Thursday, August 14, 2014

Understanding in the Social Studies Classroom

Over the past few months, for the first time, I read Grant Wiggins' book Understanding by Design.

Reading about understanding, obviously, is quite different than writing about it. What does it mean to teach for understanding in the social studies classroom?

I start with an assumption that social studies and history are two different entities, a point I've blogged about. One of the implications of this difference, I think, is that we must always go out of our way to keep an eye on the present day when teaching.

We are not teaching the past for the sake of teaching the past. In fact, I am not even sure we are teaching the past. What, then, are we doing?

My position is that we are using events from the present and past to help students think more deeply about society and the human condition.

As we pursue this goal, the past will occupy much of our time. After all, what alternative do we have? A course focused solely on the day to day news would quite quickly suffer from a lack of context and depth.

We need to start with some big questions: What does it mean to understand society more deeply? How does history help us do this? What does it mean to understand an event? or a person?

Many of us and the curriculum docs that underpin our courses assert that understanding is a major goal. Are we serious when we say this? If we are, we need to consider carefully what we mean and how we can assess whether we are achieving our stated goal.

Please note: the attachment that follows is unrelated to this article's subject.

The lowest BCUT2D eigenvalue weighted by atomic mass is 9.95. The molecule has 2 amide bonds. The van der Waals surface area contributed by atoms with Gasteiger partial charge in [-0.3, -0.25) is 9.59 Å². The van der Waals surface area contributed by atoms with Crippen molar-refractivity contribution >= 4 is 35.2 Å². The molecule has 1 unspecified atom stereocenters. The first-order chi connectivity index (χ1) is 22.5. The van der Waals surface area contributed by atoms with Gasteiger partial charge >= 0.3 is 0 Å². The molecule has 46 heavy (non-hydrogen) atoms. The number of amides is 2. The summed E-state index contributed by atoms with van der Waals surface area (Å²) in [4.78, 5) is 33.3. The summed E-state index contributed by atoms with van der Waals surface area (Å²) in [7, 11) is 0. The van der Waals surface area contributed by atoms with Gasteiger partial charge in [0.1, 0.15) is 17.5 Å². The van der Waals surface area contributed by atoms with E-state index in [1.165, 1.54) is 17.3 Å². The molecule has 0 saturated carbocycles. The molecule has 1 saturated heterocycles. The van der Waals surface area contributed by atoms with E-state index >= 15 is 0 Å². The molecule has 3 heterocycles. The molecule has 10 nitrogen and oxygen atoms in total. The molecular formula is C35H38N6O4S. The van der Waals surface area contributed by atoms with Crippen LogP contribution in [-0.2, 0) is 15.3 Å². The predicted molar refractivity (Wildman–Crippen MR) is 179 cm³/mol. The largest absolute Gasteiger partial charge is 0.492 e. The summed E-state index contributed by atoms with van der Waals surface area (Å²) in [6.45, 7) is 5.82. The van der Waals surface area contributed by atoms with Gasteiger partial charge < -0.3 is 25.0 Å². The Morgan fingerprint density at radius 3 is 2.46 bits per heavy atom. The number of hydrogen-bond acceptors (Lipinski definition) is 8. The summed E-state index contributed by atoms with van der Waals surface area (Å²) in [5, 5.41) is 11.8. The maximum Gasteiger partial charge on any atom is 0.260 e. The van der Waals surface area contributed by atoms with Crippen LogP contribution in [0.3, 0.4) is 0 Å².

Social studies teachers will often say they teach topics, such as the French Rev, WWI, or the Cold war. Whether intentional or not, when used in this context, these topics are discussed as if they exist as tangible objects or processes, as if they can be taught the same way you might tell a person about the plot of a tv show or book or how you might show a person how to change a tire or patch drywall.

When a teacher says he teaches World War I, what does that even mean?

We do not teach topics. We teach ideas.

Ok, we teach ideas...

Isn't that just another way of saying we teach facts, true information about past people and events? If that's all we do, can't a book do that much better, or at least similarly well? What do you, the teacher do, that a book cannot?

(As always, more to come...)


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